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Springtime is Planting Time

by Pat Neasbitt
April 13, 2021

Spring has finally, officially arrived after the craziest weather imaginable this past year. Of course, we can say that every year. It is the perfect time to add new plants to your landscape or replace those lost to the heat and drought of the last few summers or the snow and freezing temperatures of the last few winters. Here are a few helpful tips to remember when you buy plants to make sure your new plants survive and flourish in your landscape.

  • Make sure the plants are well rooted but not root bound.
  • Choose plants with lush but compact foliage and avoid leggy and overgrown plants. The crown should be no more than three times the size of the container. 
  • Never buy wilted plants. Under watering causes wilting, repeated under watering weakens plants so much that they never fully recover. 
  • Avoid plants with yellow or brown foliage. They either have dried out from lack of water or have disease problems.
  • If you cannot plant immediately, keep plants well watered, in the shade and out of the wind until you can get them in the ground.
  • Buy plants that are loaded with buds, not blooms. If you want the plants to bloom in your yard and not just the nursery, look for plants with lots of buds.
  • Grow a large variety of plants. For a truly healthy attractive landscape, variety is the key. Plant a little of everything including trees, shrubs, ornamental grasses, evergreens, spring and summer bulbs, annuals, perennials and herbs. A mixture of plants in your landscape will attract an assortment of butterflies, birds and beneficial insects for you to enjoy.
  • Pick the right plant for the right place. Know if the plant needs sun or shade. If it says, "May need part shade." that means that in hot climates; it definitely needs some shade, especially in the afternoon.
  • Check the mature size of the plant. That one-gallon container plant may eventually get 15' tall and wide.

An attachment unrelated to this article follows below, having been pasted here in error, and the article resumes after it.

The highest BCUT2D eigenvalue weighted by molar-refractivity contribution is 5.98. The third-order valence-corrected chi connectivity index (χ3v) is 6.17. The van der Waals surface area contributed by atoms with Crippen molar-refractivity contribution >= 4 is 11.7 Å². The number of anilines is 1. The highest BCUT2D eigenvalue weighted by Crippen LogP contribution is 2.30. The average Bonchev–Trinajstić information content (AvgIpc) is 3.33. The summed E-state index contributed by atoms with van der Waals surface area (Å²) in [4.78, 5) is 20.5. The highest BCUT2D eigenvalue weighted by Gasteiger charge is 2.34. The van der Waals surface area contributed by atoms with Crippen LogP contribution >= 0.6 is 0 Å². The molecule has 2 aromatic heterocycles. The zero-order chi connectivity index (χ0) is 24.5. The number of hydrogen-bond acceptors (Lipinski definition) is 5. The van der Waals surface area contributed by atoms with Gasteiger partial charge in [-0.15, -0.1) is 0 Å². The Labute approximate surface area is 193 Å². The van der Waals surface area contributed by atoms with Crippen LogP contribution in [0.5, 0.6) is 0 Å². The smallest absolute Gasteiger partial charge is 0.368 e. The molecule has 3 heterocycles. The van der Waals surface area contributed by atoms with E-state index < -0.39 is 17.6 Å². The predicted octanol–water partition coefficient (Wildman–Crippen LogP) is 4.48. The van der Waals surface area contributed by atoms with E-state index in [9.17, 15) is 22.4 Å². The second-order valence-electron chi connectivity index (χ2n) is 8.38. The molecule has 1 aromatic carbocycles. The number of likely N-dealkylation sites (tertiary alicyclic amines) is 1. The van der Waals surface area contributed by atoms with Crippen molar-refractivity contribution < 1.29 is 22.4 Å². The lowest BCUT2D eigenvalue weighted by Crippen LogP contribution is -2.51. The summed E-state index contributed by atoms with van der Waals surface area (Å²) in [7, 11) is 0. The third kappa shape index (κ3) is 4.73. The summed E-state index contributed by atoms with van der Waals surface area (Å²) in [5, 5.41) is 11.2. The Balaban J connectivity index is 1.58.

• Plant correctly by digging a hole about 2 or 3 times as wide as the root ball. The hole should only be as deep as the top of the root ball. You are planting, not burying, the plant. 
  • Water new plants well and often – even drought tolerant varieties need more water until they are established. Do not sprinkle – water thoroughly so the roots grow deep. 
  • MULCH EVERYTHING. Just a 3" to 4” layer of mulch conserves moisture, regulates soil temperatures, smothers weeds and breaks down to build soil fertility and feed the plants. Mulch also makes the garden look tidier and more attractive. Do not buy cheap, dyed mulch - you do not know where it came from and it is likely ground up pallets that could contain harmful chemicals and diseased wood. Plants have a hard enough time surviving summer heat without putting black mulch around them, which actually absorbs more heat that reflects back onto the poor plants.

The following is a list of some great plants (many are native) that will grow easily over a large area of climate zones. I garden in Zone 7; however, I like to use plants that cover several zones, especially zones that get colder than zone 7. Always check the zones listed on labels or in plant specifications when buying to make sure they will grow well in your zone.  Here is a link to the USDA hardiness zone map:

These plants also have plant growth and traits that are really important to gardeners since they do not need a lot of pruning or staking, will survive high summer heat, won’t take over your whole yard, bloom for a long time and look good when they are not blooming. Most of them also attract butterflies, birds and hummingbirds and are easy to find locally and online. That is a lot to ask of a plant, but these will not disappoint you.

  • Trees: Arizona Cypress, Bosnian Pine, Caddo Sugar Maple, Chinese Pistache, Crabapple ‘Prairiefire’, Kentucky Coffee Tree, Lacebark Elm, Red Bud ‘Oklahoma’, River Birch ‘Heritage’, Shantung Maple, Shumard Oak
  • Shrubs:  Abelias, Artemesia 'Powis Castle', Crepe Myrtles, Deciduous Holly/Possumhaw, Burford Hollies, Dwarf Nandinas, Spireas, Vitex, Yaupon Hollies
  • Perennials: Autumn Sage, Black-eyed Susans, Cannas, Catmint, Coreopsis, Daisy 'Becky', Daylilies, Gaillardias, Garden Phlox, Hardy Hibiscus, Hosta 'So Sweet' (SHADE), Lantanas, Liatris, Malvas, Mexican Feather Grass, Perovskia (Russian Sage), Purple Coneflowers, Salvias, Sedums, Veronicas, Yarrows 
  • Annuals: Angelonia, Castor Bean, Celosia, Cleome (reseeds), Cosmos, Gaillardia 'Arizona Sun', Golden Crownbeard (reseeds prolifically), Larkspur (reseeds), Melampodium, Nicotiana (Flowering Tobacco - reseeds), Pentas, Purple Fountain Grass, Sun Coleus, Sweet Potato 'Margarita', Zinnias (reseed)                                  


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